Except for Un si jolie… I find it too damn difficult to rank these. They all have given me surprises and moments of enjoyment over the years. A couple of them – Le jeux sonts fait and Il Grido are, perhaps, not traditionally looked upon as noir, but they certainly have been, like so many others, infected with the noir virus.
1)Un si jolie petite plage (1949) – like Vertigo for domestic noir, petite plage stands apart from all the other French noir. Philipe, with the tough/tender mix of a Montgomery Clift and Garfield , finds the only logical final outlet for his despair.
La Chienne (1931) – imo, even better than SCARLET STREET, but not by much.
Leviathan (1962) – before Delon became France’s pretty boy actor there was Louis Jourdan, who portrays a mad, lustful murderer to perfection. Ripe for re-discovery.
Le jour se leve (1939) – with three Gabin films on this list I would have to say “sorry Bogey”, but in terms of silver screen iconic status, Gabin is the GOAT
Pepe le Moko (1937) reeking with exoticism. The film that made Gabin an international star never tires after multiple viewings.
Il Grido (1957) – a film infected by the noir virus. “Big” Steve Cochran roaming the flat featureless landscape of northern Italy looking for something, whatever it is, and in his alienation ends up taking the same way out as Philipe in petit plage.
Stray Dog (1949) – a cat and mouse game between cop and criminal in a sweltering Tokyo summer. One of Kurosawa’s best, imo.
Camino Del Infierno (1951) – starring that beauty, the stunning Leticia Palma, whose career was drastically cut short by the internal politics of the Mexican actor’s union.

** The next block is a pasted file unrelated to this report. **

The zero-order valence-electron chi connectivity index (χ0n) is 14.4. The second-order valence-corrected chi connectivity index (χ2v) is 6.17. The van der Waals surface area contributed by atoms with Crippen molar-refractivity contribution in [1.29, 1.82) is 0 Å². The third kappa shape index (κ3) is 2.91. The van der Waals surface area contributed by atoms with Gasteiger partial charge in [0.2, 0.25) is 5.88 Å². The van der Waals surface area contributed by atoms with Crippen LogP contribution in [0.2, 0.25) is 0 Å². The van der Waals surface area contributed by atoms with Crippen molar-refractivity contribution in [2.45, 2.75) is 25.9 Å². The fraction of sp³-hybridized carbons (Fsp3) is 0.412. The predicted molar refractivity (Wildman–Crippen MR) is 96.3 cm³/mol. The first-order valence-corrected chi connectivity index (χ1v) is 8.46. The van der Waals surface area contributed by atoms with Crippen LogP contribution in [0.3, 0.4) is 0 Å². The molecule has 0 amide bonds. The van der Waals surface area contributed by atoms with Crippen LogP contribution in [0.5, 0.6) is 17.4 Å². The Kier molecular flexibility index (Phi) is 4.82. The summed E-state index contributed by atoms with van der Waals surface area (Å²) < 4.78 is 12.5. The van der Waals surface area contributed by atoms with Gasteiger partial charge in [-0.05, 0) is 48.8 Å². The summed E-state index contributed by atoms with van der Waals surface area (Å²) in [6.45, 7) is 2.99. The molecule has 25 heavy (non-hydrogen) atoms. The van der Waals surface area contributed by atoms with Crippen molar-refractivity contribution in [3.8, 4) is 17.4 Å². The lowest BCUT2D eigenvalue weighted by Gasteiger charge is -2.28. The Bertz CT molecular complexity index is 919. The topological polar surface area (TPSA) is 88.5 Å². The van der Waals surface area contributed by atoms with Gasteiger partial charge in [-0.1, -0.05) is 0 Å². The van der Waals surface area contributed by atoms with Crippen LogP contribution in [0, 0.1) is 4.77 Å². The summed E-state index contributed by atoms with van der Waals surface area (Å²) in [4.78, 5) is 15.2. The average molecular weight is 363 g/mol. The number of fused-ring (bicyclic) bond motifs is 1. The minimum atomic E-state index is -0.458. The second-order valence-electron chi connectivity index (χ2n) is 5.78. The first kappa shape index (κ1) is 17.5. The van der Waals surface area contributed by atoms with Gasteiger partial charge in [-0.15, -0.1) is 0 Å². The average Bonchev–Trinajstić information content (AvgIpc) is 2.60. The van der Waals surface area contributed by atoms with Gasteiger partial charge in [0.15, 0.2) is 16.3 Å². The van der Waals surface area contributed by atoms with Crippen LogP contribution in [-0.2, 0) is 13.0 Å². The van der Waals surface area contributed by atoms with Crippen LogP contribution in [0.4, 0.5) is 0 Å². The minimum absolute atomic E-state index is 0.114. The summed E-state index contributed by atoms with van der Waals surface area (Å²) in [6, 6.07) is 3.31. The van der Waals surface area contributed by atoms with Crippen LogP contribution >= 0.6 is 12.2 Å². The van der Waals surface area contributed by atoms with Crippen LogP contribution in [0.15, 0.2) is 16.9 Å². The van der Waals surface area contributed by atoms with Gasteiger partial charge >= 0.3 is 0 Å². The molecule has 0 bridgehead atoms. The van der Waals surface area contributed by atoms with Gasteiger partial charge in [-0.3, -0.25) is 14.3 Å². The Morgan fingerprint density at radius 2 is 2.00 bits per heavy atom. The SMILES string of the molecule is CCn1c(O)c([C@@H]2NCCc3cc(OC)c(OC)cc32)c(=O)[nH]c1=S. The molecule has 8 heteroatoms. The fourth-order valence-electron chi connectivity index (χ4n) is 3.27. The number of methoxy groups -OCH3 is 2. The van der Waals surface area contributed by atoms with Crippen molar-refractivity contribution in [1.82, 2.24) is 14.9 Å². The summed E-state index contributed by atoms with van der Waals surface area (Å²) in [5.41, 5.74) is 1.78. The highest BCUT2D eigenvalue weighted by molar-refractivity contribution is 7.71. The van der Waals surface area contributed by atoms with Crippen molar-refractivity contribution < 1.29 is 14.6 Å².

Le Otra (1946) – Del Rio still looking ravishing, with an ending that has camera work by Alex Phillips that Alton would have been proud of.
Les jeux sont faits – one of a kind based on an original scenario by Sartre with all the existential trappings of fate. This and Le portes de la nuit prove that poetry in noir extended beyond the 1930s.
Non coupable (1947) – Michel Simon, the monstre sacre of French cinema, in perhaps his most iconic role. You can’t take your eyes off the guy.
The Scarlet Dove (1961) – Finnish noir where the “it’s all been a dream” theme makes perfect sense if one takes note of various moments in the narrative.
Le portes de la nuit (1946) – trashed by French critics, but looks a good deal better in time and an ocean away. Hell, if the French can like Jerry Lewis, then we can appreciate this under valued work by Carne.
Le septieme jure (1962) – middle class provincial murder done in a moment of mad lust by a bland bourgeois. Bernard Blier is the pitch perfect respectable worm.
Voici Le temps des assassins (1956) – a classic of noir misogyny. Two evil women after his dough and even Gabin’s mother is more than a bit of a bitch.
Ossessione (1943) – the earthiest of the various Cain cinematic adaptations.
Les quai des brumes (1938) – three icons – Morgan, Gabin and Simon in a moody slice of poetic realism.
Meewen sterven in de haven (1955) – almost a noir art film with striking images filmed in the seldom seen Antwerp.
Chair de poule (1963) – Catherine Rouvel is simply the sexiest femme fatale in all of noir. Ava eat your heart out.
No abras nunca esa puerta (1952) – from Argentina. Two short films coupled together based on Woolrich stories.
Victimas del pecado (1951) – the quintessential over the top Mexican noir. Call it cartoon noir where you watch it all the way through with a big smile on your face.
Maneges (1950) – Signoret as a heartless bitch just warming up for Therese Raquin.
Riso Amaro (1950) – Silvana Mangano and a crime thriller combined. Perfect combo.
En la palma de tu mano (1951) – 5 years after the stellar camera work of Alex Phillips in La Otra, he comes back lensing a story that someone on IMDB refers to as a combo of Double Indemnity and Nightmare Alley. I’ll go with that.
Rififi (1955) – along with The Asphalt Jungle, the best of a multitude of heist films.
Special mention to The Wild, Wild Rose (1960). This re-working of Bizet’s Carmen has Grace Chang giving us her Hong Kong version of the Habanera which is one of the oxymoronic all-time feel good moments in noir. She’s amazing.